Buhari’s whirlwind visits
The whirlwind tour of several internal security-challenged states that President Muhammadu Buhari started last Monday and is expected to continue this week should not be described as too little, too late. However, it was a little bit late and many people will say that the Presidency hastily organised the visits only after an outcry from the public.
Soon after Buhari returned from Kano where he attended the society wedding of the children of Governors Abdullahi Ganduje and Abiola Ajimobi, Special Adviser to the President on Media and Publicity Femi Adesina announced last Monday that the president would visit Taraba, Benue, Yobe, Zamfara and Rivers states. All these states have suffered various forms of traumatic insecurity incidents since late last year. In Taraba, Mambilla militiamen killed hundreds of Fulani cattle ranchers. In Benue, herdsmen killed seventy people in a rural community. In Zamfara, bandits ambushed and killed forty people in Birane village. In Rivers, cultists attacked and killed a dozen people returning home from New Year celebrations while in Yobe, Boko Haram gunmen kidnapped 110 schoolgirls.
Adesina’s statement said, “In view of recent terrorist attacks, criminal activities and communal clashes in some states leading to tragic loss of lives and kidnapping of 110 schoolgirls, President Muhammadu Buhari immediately tasked the Armed Forces and other security agencies to compile comprehensive reports on the various incidents. Having received and studied the reports, the President has decided to undertake an on-the-spot assessment of the various occurrences and to meet and console the communities affected.” Not a very convincing explanation.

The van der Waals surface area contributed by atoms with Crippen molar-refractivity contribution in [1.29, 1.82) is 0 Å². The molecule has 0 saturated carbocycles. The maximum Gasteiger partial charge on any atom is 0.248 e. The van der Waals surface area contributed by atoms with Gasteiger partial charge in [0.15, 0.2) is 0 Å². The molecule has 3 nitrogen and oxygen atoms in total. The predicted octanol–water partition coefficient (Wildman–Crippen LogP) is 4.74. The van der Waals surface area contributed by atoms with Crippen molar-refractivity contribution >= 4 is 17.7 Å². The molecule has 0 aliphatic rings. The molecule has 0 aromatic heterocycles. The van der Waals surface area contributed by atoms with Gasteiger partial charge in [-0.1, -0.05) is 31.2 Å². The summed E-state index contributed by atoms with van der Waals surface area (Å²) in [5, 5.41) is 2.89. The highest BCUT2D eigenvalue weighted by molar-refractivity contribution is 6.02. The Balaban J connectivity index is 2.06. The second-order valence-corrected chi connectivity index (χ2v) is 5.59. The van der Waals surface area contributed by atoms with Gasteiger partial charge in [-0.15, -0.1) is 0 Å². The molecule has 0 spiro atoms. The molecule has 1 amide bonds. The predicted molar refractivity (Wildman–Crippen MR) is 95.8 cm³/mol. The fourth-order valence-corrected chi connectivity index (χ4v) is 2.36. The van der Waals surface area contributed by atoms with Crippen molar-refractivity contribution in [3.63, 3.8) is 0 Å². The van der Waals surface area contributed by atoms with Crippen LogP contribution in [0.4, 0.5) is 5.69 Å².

Within hours of Adesina’s announcement, Buhari arrived in Taraba State and met with political leaders and traditional rulers. He then went to Ghana for that sister country’s 61st independence anniversary and as soon as he returned, he went to Plateau State last Thursday for a two day visit. Though the state was not one of the states earlier listed, it too has had a long history of inter-communal violence. During his stay in Jos, Buhari launched the state’s Road Map to Peace, a five-year strategic peace plan.
Buhari is expected to continue his whirlwind visits with a trip to Benue State tomorrow. Unlike in Jos, where he received a warm welcome, the atmosphere in Benue will be frosty though Governor Samuel Ortom tried to lessen the tension by cancelling the planned mass burial of 23 victims of a recent herdsmen’s attack in Okpokwu. The fate of the remaining visits is not clear because Rivers State Governor Nyesom Wike said he was not informed that Buhari will be visiting Rivers. The highlight of the visits is expected to be Dapchi in Yobe State where 110 schoolgirls were recently kidnapped.
We advise the Buhari Presidency to learn useful lessons from this episode. A president is the country’s mourner-in-chief and the ultimate national symbol. He should promptly visit major disaster scenes to comfort and reassure the victims. Such visits should only be briefly delayed for security reasons or in order not to interfere with emergency security or rescue operations. Where the president is unable to go, he should send the Vice President or some other very senior official. He should never again stay away from scenes of major calamity only to turn up at society weddings.
A president is the country’s mourner-inchief and the ultimate national symbol. He should promptly visit major disaster scenes to comfort and reassure the victims.